BUT ARE YOU hooked, or what?

If so, you're not alone. The show's ratings have been steadily climbing during the last month, a sure sign that even Orwell-reading, high-falutin' types like yours truly have fallen under the spell of this corn.

And so it is. I am a Prole.

In my defense, I can only say that "Big Brother" is like visiting the clique-bound, looks-obsessed world of high school from a comfortable, 20-year distance. It's all there -- the terror of not fitting in, the resorting to put-downs as one's only defense, the constant threat of ostracism -- even as some of the contestants have long since forgotten the sound of a school bell.

"Big Brother" is a gentle reminder not only that life is like high school with more money, but also that what we experienced in late adolescence really was as important as we thought it to be at the time.

True, the show's about other things, too. It's padded with "Survivor"-like challenges in which the guests win things like gourmet food or the chance to leave the fortresslike compound for a one-hour helicopter ride. But it's the almost three-month period of confinement that's the point -- that, and the strategies and alliances each contestant forges.

SO, IF YOU'VE NOTHING to do for the next month (I can't imagine recommending the show otherwise), consider spending a few hours each week with the castaways and castoffs of "Big Brother." And just in case you're afraid you'll be entering the theater during the final reel, here's everything you need to begin enjoying and loathing "Big Brother" this very evening:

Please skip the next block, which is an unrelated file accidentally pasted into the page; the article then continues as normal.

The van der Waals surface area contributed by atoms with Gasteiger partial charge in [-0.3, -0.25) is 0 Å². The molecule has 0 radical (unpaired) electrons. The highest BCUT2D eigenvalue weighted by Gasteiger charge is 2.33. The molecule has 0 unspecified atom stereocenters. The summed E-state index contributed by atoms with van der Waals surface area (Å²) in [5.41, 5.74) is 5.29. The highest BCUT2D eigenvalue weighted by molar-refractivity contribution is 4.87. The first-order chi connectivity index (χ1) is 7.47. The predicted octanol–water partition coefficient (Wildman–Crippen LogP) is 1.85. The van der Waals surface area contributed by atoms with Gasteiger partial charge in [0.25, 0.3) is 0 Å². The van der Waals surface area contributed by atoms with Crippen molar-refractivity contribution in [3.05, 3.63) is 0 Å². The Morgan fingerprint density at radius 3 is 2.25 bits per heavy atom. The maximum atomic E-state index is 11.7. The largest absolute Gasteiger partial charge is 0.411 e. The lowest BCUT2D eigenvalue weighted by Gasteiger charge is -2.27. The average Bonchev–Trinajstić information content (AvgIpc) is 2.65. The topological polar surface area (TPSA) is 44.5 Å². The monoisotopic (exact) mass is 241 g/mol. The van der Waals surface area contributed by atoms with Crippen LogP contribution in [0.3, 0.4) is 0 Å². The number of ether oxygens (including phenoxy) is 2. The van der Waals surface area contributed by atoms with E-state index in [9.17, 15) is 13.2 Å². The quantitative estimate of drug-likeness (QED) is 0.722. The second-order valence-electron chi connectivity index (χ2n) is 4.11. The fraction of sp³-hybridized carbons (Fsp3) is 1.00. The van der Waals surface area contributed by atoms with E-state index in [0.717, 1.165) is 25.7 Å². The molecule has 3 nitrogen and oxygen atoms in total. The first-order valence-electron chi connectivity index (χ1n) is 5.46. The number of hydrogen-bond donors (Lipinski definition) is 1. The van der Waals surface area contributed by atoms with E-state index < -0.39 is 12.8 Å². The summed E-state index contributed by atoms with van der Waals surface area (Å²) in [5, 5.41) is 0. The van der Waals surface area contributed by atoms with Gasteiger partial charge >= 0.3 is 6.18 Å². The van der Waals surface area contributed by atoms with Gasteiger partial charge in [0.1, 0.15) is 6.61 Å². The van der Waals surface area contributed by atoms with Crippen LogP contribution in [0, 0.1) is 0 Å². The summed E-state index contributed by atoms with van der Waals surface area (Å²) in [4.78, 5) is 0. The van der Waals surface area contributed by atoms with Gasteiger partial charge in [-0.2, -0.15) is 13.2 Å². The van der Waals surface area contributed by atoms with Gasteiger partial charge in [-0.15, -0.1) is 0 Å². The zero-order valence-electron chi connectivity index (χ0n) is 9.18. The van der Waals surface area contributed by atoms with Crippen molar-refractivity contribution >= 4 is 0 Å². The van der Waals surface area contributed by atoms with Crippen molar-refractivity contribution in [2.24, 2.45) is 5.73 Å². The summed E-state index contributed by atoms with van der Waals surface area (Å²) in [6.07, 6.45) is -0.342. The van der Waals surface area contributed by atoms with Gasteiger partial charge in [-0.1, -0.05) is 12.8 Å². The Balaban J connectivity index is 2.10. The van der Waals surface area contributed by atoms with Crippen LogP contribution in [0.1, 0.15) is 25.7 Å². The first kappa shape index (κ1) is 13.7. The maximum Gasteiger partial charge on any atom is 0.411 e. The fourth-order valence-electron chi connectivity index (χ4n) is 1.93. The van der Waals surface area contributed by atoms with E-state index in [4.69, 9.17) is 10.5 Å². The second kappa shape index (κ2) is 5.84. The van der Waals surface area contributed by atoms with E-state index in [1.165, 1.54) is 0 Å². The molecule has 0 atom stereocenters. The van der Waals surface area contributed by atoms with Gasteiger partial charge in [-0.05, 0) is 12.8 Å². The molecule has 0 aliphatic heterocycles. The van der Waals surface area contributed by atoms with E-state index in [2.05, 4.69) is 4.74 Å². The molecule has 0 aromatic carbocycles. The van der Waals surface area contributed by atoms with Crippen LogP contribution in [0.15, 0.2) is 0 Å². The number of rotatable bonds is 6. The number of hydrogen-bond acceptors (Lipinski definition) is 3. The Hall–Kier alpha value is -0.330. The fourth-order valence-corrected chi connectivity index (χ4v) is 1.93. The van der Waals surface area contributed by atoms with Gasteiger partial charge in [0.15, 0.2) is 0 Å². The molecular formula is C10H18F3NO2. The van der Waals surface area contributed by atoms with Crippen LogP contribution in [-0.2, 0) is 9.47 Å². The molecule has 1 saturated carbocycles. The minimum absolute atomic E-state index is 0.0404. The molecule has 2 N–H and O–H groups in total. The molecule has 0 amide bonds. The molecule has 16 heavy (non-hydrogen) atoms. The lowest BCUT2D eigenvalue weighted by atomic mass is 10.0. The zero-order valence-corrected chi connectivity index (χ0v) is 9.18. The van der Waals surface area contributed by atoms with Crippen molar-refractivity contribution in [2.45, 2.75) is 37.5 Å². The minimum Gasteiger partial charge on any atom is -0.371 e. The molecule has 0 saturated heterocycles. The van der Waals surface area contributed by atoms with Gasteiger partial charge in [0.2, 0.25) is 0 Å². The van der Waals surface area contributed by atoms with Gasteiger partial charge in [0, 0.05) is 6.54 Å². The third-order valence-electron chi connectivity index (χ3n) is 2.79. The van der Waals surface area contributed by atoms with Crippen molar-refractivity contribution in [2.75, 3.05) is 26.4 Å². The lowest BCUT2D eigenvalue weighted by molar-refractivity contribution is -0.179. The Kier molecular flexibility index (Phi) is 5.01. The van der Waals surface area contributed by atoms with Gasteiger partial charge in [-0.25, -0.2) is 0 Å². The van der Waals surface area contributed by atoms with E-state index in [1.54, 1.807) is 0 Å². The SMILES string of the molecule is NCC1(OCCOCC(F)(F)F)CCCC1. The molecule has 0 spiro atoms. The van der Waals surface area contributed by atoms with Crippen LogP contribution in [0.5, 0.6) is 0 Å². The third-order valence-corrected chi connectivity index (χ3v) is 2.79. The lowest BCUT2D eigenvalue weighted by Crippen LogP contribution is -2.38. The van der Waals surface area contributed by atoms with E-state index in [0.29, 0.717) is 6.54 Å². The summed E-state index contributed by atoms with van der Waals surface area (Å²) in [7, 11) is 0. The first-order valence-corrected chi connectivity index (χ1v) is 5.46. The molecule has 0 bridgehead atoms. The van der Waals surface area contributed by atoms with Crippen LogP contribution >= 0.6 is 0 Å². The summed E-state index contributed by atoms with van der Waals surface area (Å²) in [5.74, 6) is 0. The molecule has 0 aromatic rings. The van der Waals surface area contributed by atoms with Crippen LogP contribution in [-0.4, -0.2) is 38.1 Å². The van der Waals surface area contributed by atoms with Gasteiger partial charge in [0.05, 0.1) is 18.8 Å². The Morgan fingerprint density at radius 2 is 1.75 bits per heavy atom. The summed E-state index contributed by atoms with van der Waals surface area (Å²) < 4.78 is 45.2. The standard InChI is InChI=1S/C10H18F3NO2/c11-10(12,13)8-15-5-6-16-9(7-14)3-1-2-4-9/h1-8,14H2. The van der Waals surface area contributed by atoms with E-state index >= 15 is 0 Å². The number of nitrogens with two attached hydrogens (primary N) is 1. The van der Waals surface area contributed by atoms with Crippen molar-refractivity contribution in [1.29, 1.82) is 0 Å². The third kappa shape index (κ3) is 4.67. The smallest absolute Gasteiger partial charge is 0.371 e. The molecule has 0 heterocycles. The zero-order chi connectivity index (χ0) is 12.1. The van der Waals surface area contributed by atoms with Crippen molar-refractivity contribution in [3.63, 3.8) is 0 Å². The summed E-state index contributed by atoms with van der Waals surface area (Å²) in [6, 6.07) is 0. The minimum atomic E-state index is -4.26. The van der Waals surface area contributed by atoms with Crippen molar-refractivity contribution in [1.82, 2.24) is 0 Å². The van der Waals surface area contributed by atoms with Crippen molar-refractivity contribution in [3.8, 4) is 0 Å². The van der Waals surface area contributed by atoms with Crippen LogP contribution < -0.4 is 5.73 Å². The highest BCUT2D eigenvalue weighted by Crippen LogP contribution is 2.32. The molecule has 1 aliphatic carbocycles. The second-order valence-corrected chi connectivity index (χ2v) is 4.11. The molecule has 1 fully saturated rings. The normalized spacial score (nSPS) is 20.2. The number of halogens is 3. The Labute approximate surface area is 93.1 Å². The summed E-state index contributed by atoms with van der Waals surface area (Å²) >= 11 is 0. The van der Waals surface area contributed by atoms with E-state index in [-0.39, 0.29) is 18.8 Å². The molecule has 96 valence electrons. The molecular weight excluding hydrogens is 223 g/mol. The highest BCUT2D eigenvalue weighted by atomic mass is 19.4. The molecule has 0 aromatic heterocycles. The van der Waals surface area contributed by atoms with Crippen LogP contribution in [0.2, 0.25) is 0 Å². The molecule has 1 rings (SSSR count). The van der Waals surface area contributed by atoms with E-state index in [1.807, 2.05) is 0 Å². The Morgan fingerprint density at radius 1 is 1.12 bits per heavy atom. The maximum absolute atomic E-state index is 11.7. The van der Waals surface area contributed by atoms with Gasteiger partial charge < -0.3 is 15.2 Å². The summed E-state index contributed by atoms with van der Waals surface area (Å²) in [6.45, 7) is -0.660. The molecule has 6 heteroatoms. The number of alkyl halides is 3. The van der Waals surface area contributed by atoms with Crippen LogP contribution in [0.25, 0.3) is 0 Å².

The first thing to keep in mind is that each of the remaining five house guests is evil incarnate, which is no small part of their appeal. Monica may talk about honor and Hardy about trust, but they've all been proved liars before. The mood in the house -- vaguely reminiscent of one of the lesser Greek tragedies -- is best summed up by Will who, just after promising to form an alliance with Hardy and Monica, says he would gladly stab them both in the back and mop up the blood with a dirty towel.

If Bunky is voted out tonight -- or "hunky Bunky" as he is known, thanks to his weightlifting regimen -- the house will lose its one and only homosexual (apparently), a man whose simpering manner likely does nothing to improve straight-gay relations among CBS's loyal viewers.

Bunky won't leave empty-handed, however. He's already won $5,000, after a "Sophie's Choice"-type decision that forced him and the other house guests to eat peanut butter for four days.

If Will is voted out tonight, the house will lose its only articulate inhabitant. (On those rare occasions when his fellow house guests speak in complete sentences, much of the content is bleeped by the network's censor.) While his childish antics and habit of plucking his eyebrows are off-putting, he's the only cast member who realizes that there's a larger court of opinion than the one inside the house.

Saying he cares little for the $500,000 grand prize -- "money is easy to get; I want fame" -- Will is the only house guest with even a chance at a show-biz afterlife. (If so, hopefully he'll run as far away from his former roommates as possible.)

He's no Orwell, but Will's smarts haven't totally gone to waste.

Trapped in an allegory, condemned to perform in a fractured morality tale for our amusement, he's at least trying to have a little fun.